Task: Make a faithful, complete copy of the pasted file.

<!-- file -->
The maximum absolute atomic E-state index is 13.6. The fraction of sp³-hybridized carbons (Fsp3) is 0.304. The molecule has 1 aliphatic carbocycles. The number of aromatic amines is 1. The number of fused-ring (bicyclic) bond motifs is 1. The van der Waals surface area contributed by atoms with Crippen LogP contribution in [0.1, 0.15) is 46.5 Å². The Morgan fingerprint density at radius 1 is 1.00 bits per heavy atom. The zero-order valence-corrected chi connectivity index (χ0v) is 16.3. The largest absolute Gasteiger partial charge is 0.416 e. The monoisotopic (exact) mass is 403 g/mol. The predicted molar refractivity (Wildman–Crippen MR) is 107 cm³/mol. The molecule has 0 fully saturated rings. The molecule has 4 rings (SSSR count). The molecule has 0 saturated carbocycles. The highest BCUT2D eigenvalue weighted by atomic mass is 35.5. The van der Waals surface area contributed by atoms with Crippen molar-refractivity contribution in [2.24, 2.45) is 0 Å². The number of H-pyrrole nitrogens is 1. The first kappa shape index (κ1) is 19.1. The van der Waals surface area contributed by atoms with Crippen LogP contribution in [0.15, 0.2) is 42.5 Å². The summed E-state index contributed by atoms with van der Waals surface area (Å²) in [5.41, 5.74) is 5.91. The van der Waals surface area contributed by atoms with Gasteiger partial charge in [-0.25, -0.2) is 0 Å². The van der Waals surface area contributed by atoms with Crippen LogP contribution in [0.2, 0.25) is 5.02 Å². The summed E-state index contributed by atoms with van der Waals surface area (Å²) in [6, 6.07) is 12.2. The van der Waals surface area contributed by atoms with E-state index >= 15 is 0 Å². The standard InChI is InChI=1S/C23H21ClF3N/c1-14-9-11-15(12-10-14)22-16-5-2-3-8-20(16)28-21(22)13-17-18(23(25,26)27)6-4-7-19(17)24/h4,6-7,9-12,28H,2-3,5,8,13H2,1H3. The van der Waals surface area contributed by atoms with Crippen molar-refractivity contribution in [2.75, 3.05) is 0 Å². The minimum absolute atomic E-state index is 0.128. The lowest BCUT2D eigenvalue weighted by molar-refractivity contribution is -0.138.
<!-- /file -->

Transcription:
The maximum absolute atomic E-state index is 13.6. The fraction of sp³-hybridized carbons (Fsp3) is 0.304. The molecule has 1 aliphatic carbocycles. The number of aromatic amines is 1. The number of fused-ring (bicyclic) bond motifs is 1. The van der Waals surface area contributed by atoms with Crippen LogP contribution in [0.1, 0.15) is 46.5 Å². The Morgan fingerprint density at radius 1 is 1.00 bits per heavy atom. The zero-order valence-corrected chi connectivity index (χ0v) is 16.3. The largest absolute Gasteiger partial charge is 0.416 e. The monoisotopic (exact) mass is 403 g/mol. The predicted molar refractivity (Wildman–Crippen MR) is 107 cm³/mol. The molecule has 0 fully saturated rings. The molecule has 4 rings (SSSR count). The molecule has 0 saturated carbocycles. The highest BCUT2D eigenvalue weighted by atomic mass is 35.5. The van der Waals surface area contributed by atoms with Crippen molar-refractivity contribution in [2.24, 2.45) is 0 Å². The number of H-pyrrole nitrogens is 1. The first kappa shape index (κ1) is 19.1. The van der Waals surface area contributed by atoms with Crippen LogP contribution in [0.15, 0.2) is 42.5 Å². The summed E-state index contributed by atoms with van der Waals surface area (Å²) in [5.41, 5.74) is 5.91. The van der Waals surface area contributed by atoms with Gasteiger partial charge in [-0.25, -0.2) is 0 Å². The van der Waals surface area contributed by atoms with Crippen LogP contribution in [0.2, 0.25) is 5.02 Å². The summed E-state index contributed by atoms with van der Waals surface area (Å²) in [6, 6.07) is 12.2. The van der Waals surface area contributed by atoms with E-state index >= 15 is 0 Å². The standard InChI is InChI=1S/C23H21ClF3N/c1-14-9-11-15(12-10-14)22-16-5-2-3-8-20(16)28-21(22)13-17-18(23(25,26)27)6-4-7-19(17)24/h4,6-7,9-12,28H,2-3,5,8,13H2,1H3. The van der Waals surface area contributed by atoms with Crippen molar-refractivity contribution in [2.75, 3.05) is 0 Å². The minimum absolute atomic E-state index is 0.128. The lowest BCUT2D eigenvalue weighted by molar-refractivity contribution is -0.138.